8 AM

8 o’clock

Eight o’clock

08:00 a.m.

If we only wanted to read back a static time, then we could hardcode it directly into our Amazon Connect flow. We wouldn’t need to worry about using SSML and the <say-as> element. All of the formats above are recognized and read back correctly.

However, if you think about a potential real-life use case, something like a delivery time is probably changing. So it would likely be returned from a lambda function, potentially via a DynamoDB database and would have to be stored as a contact attribute in the format of something like: $External.attributeTimeName. The value returned is what would then need to be interpreted. But if we use the ‘Text’ read back option, Amazon Connect would read back exactly what’s written above ‘$External.attributeTimeName’ instead of the time value.

Luckily, we can use SSML to make sure the actual time value is read back. You would write the following (remember to select the ‘SSML’ option under the ‘Interpret As’ menu before saving):

<speak> You can expect your delivery at <say-as interpret-as="time" format="hms24">$External.attributeTimeName</say-as></speak>

In this case, we would hear 8 a.m.


Now, let’s take a look at a date. We can use 05-22-1975 as an example, but this value is being returned to us from a Lambda function. Similar to the time example above, if we don’t ‘tell’ Amazon Connect how to read back the value, it will simply read back ‘$External.attributeDateName’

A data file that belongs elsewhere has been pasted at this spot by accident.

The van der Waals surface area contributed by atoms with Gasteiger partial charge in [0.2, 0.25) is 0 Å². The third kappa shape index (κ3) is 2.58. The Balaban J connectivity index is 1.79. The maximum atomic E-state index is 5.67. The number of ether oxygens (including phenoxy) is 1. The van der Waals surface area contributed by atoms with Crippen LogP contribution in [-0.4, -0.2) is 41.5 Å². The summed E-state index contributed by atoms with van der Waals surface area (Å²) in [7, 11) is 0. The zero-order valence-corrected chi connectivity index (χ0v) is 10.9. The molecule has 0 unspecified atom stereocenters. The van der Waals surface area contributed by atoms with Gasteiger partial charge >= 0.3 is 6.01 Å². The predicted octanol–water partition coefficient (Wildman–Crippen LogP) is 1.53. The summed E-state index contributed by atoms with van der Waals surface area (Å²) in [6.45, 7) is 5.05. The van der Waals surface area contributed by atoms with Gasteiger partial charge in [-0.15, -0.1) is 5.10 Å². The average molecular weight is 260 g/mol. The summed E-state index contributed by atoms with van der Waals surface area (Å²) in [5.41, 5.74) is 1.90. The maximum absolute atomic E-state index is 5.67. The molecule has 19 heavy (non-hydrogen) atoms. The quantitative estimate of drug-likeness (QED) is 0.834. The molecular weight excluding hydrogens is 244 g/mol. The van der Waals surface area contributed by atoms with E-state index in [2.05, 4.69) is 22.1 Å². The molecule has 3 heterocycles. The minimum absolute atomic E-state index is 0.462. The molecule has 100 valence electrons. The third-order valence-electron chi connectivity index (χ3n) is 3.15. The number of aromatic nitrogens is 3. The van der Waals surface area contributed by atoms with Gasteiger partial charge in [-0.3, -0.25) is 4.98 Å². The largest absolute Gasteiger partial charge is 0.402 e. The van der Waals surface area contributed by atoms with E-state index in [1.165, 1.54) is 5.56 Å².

<say-as interpret-as=”date” format=”dmy”>$External.attributeDateName</say-as>

In the above example, the date will be spoken back in the “dmy” format.

Similar to time, there are many different formats that dates can be read back in. Some of these include:

dmy: Day-month-year,

ym: Year-month,

yyyymmdd: Year-month-day

We will be diving into date and time and how to return a value from a Lambda function in an upcoming tutorial so watch out for that.

How to read back digits a customer entered on a keypad:

Continuing on with our exploration of how to interpret and read back numbers, let’s think of a real-life scenario: entering digits using the keypad and having them read back to check you entered them correctly. For this example, the digits we are entering are: 6-9-0-4-5-2-8.

If we write that into a ‘Play Prompt’ block, it will interpret it as ‘Six-million-nine-hundred-thousand-and-four-five-hundred-and-twenty-eight.’ That’s not what we want.

To read back a sequence or numbers individually, we can use the ‘telephone’ attribute. Here’s what we would write instead:

<speak>The number you entered is <say-as interpret-as="telephone">6904528</say-as></speak>

If we put this into our Amazon Connect flow, it will read back the numbers as: ‘6-9-0-4-5-2-8’. You can then amend the digits with something like ‘If this is correct, press 1. If not, press 2 to re-enter your number.’


This post is just the beginning of what you can do with SSML tags in Amazon Connect. It’s worth noting that a lot of the examples and notation can be used with Amazon Lex as well. A full list of tags, elements and attributes with instructions on how to use them can be found in Amazon’s great guide.

For information on how Perficient can help you optimize your contact center using Amazon Connect, please get in touch with us.